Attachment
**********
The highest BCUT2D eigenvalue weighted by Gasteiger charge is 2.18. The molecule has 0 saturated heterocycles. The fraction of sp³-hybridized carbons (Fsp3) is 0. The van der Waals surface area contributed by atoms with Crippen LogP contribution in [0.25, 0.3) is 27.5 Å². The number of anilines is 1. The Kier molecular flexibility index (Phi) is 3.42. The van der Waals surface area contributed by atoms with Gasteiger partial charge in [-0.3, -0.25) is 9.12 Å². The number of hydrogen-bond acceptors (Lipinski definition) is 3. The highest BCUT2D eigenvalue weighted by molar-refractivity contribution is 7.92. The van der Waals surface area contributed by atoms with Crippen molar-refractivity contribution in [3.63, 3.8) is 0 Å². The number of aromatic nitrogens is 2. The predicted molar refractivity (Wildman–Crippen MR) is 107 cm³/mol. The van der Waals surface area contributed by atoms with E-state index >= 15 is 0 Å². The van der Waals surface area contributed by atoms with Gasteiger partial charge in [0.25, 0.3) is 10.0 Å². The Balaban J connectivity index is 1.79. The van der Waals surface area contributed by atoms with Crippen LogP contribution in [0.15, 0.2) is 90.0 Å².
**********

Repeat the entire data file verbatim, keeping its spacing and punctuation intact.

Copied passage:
The highest BCUT2D eigenvalue weighted by Gasteiger charge is 2.18. The molecule has 0 saturated heterocycles. The fraction of sp³-hybridized carbons (Fsp3) is 0. The van der Waals surface area contributed by atoms with Crippen LogP contribution in [0.25, 0.3) is 27.5 Å². The number of anilines is 1. The Kier molecular flexibility index (Phi) is 3.42. The van der Waals surface area contributed by atoms with Gasteiger partial charge in [-0.3, -0.25) is 9.12 Å². The number of hydrogen-bond acceptors (Lipinski definition) is 3. The highest BCUT2D eigenvalue weighted by molar-refractivity contribution is 7.92. The van der Waals surface area contributed by atoms with Crippen molar-refractivity contribution in [3.63, 3.8) is 0 Å². The number of aromatic nitrogens is 2. The predicted molar refractivity (Wildman–Crippen MR) is 107 cm³/mol. The van der Waals surface area contributed by atoms with E-state index >= 15 is 0 Å². The van der Waals surface area contributed by atoms with Gasteiger partial charge in [0.25, 0.3) is 10.0 Å². The Balaban J connectivity index is 1.79. The van der Waals surface area contributed by atoms with Crippen LogP contribution in [0.15, 0.2) is 90.0 Å².